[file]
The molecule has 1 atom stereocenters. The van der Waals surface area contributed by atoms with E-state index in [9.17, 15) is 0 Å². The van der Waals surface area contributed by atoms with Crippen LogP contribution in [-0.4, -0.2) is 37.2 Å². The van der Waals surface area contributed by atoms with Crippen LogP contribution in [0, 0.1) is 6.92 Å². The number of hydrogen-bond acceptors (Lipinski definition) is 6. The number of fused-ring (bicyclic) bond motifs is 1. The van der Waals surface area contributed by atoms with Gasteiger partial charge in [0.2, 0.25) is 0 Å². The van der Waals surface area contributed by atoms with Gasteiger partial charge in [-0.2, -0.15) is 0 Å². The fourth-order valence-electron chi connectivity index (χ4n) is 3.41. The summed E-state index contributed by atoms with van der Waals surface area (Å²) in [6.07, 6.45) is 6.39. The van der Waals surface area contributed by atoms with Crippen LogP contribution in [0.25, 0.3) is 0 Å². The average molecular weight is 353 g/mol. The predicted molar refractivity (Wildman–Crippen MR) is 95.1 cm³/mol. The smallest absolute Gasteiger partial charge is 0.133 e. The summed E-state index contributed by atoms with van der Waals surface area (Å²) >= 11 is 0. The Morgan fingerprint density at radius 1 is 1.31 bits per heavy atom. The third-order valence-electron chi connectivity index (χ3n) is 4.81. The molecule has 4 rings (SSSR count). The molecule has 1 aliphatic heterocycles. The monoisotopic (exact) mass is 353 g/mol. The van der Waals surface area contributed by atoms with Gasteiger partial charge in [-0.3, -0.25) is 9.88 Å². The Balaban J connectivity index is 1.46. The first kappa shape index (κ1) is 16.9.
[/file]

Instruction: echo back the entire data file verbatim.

The molecule has 1 atom stereocenters. The van der Waals surface area contributed by atoms with E-state index in [9.17, 15) is 0 Å². The van der Waals surface area contributed by atoms with Crippen LogP contribution in [-0.4, -0.2) is 37.2 Å². The van der Waals surface area contributed by atoms with Crippen LogP contribution in [0, 0.1) is 6.92 Å². The number of hydrogen-bond acceptors (Lipinski definition) is 6. The number of fused-ring (bicyclic) bond motifs is 1. The van der Waals surface area contributed by atoms with Gasteiger partial charge in [0.2, 0.25) is 0 Å². The van der Waals surface area contributed by atoms with Gasteiger partial charge in [-0.2, -0.15) is 0 Å². The fourth-order valence-electron chi connectivity index (χ4n) is 3.41. The summed E-state index contributed by atoms with van der Waals surface area (Å²) in [6.07, 6.45) is 6.39. The van der Waals surface area contributed by atoms with Crippen LogP contribution in [0.25, 0.3) is 0 Å². The average molecular weight is 353 g/mol. The predicted molar refractivity (Wildman–Crippen MR) is 95.1 cm³/mol. The smallest absolute Gasteiger partial charge is 0.133 e. The summed E-state index contributed by atoms with van der Waals surface area (Å²) >= 11 is 0. The Morgan fingerprint density at radius 1 is 1.31 bits per heavy atom. The third-order valence-electron chi connectivity index (χ3n) is 4.81. The molecule has 4 rings (SSSR count). The molecule has 1 aliphatic heterocycles. The monoisotopic (exact) mass is 353 g/mol. The van der Waals surface area contributed by atoms with Gasteiger partial charge in [-0.3, -0.25) is 9.88 Å². The Balaban J connectivity index is 1.46. The first kappa shape index (κ1) is 16.9.